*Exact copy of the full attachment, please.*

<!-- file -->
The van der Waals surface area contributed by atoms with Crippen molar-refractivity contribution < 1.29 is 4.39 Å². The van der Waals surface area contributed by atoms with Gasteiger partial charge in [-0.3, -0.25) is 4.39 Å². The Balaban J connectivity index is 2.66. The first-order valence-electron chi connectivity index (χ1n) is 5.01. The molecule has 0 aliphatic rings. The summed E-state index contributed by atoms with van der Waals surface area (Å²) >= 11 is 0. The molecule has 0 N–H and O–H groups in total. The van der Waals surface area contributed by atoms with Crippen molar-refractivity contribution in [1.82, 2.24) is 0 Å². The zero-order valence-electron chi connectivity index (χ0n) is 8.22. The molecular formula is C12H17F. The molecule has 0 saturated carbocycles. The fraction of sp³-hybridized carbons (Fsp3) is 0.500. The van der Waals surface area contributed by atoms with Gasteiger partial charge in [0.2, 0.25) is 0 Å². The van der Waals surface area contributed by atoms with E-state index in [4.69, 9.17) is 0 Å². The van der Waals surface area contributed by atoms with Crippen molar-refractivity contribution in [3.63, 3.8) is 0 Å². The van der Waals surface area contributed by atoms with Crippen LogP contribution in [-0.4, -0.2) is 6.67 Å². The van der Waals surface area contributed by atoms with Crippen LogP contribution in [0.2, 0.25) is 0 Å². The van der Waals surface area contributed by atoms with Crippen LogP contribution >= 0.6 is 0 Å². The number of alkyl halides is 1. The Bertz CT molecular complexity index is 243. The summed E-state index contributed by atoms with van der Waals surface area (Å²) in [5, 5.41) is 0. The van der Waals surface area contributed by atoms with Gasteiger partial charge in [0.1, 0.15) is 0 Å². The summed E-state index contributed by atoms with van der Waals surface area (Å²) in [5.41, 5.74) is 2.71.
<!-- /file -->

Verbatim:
The van der Waals surface area contributed by atoms with Crippen molar-refractivity contribution < 1.29 is 4.39 Å². The van der Waals surface area contributed by atoms with Gasteiger partial charge in [-0.3, -0.25) is 4.39 Å². The Balaban J connectivity index is 2.66. The first-order valence-electron chi connectivity index (χ1n) is 5.01. The molecule has 0 aliphatic rings. The summed E-state index contributed by atoms with van der Waals surface area (Å²) >= 11 is 0. The molecule has 0 N–H and O–H groups in total. The van der Waals surface area contributed by atoms with Crippen molar-refractivity contribution in [1.82, 2.24) is 0 Å². The zero-order valence-electron chi connectivity index (χ0n) is 8.22. The molecular formula is C12H17F. The molecule has 0 saturated carbocycles. The fraction of sp³-hybridized carbons (Fsp3) is 0.500. The van der Waals surface area contributed by atoms with Gasteiger partial charge in [0.2, 0.25) is 0 Å². The van der Waals surface area contributed by atoms with E-state index in [4.69, 9.17) is 0 Å². The van der Waals surface area contributed by atoms with Crippen molar-refractivity contribution in [3.63, 3.8) is 0 Å². The van der Waals surface area contributed by atoms with Crippen LogP contribution in [-0.4, -0.2) is 6.67 Å². The van der Waals surface area contributed by atoms with Crippen LogP contribution in [0.2, 0.25) is 0 Å². The van der Waals surface area contributed by atoms with Crippen LogP contribution >= 0.6 is 0 Å². The number of alkyl halides is 1. The Bertz CT molecular complexity index is 243. The summed E-state index contributed by atoms with van der Waals surface area (Å²) in [5, 5.41) is 0. The van der Waals surface area contributed by atoms with Gasteiger partial charge in [0.1, 0.15) is 0 Å². The summed E-state index contributed by atoms with van der Waals surface area (Å²) in [5.41, 5.74) is 2.71.